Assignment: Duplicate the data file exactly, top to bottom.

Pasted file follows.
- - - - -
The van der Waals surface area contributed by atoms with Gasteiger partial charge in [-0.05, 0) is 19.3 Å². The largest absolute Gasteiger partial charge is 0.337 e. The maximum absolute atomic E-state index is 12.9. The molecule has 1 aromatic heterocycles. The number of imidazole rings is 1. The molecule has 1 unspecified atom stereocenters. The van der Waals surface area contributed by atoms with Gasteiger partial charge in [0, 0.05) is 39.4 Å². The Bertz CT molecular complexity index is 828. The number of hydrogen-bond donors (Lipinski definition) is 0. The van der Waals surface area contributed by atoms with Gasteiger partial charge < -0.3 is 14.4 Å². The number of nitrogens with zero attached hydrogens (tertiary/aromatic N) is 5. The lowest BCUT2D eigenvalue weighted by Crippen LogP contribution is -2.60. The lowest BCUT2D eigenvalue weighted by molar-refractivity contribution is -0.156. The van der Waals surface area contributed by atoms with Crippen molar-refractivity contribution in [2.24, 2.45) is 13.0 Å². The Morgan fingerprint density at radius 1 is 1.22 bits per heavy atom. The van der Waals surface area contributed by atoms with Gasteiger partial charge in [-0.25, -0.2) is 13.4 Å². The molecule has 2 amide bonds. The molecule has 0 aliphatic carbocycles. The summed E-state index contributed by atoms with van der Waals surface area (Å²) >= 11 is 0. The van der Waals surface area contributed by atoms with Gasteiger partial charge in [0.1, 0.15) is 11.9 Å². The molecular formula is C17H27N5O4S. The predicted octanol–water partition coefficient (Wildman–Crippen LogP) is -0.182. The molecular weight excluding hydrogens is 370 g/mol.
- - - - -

The van der Waals surface area contributed by atoms with Gasteiger partial charge in [-0.05, 0) is 19.3 Å². The largest absolute Gasteiger partial charge is 0.337 e. The maximum absolute atomic E-state index is 12.9. The molecule has 1 aromatic heterocycles. The number of imidazole rings is 1. The molecule has 1 unspecified atom stereocenters. The van der Waals surface area contributed by atoms with Gasteiger partial charge in [0, 0.05) is 39.4 Å². The Bertz CT molecular complexity index is 828. The number of hydrogen-bond donors (Lipinski definition) is 0. The van der Waals surface area contributed by atoms with Gasteiger partial charge < -0.3 is 14.4 Å². The number of nitrogens with zero attached hydrogens (tertiary/aromatic N) is 5. The lowest BCUT2D eigenvalue weighted by Crippen LogP contribution is -2.60. The lowest BCUT2D eigenvalue weighted by molar-refractivity contribution is -0.156. The van der Waals surface area contributed by atoms with Crippen molar-refractivity contribution in [2.24, 2.45) is 13.0 Å². The Morgan fingerprint density at radius 1 is 1.22 bits per heavy atom. The van der Waals surface area contributed by atoms with Gasteiger partial charge in [-0.25, -0.2) is 13.4 Å². The molecule has 2 amide bonds. The molecule has 0 aliphatic carbocycles. The summed E-state index contributed by atoms with van der Waals surface area (Å²) >= 11 is 0. The van der Waals surface area contributed by atoms with Gasteiger partial charge in [0.1, 0.15) is 11.9 Å². The molecular formula is C17H27N5O4S. The predicted octanol–water partition coefficient (Wildman–Crippen LogP) is -0.182. The molecular weight excluding hydrogens is 370 g/mol.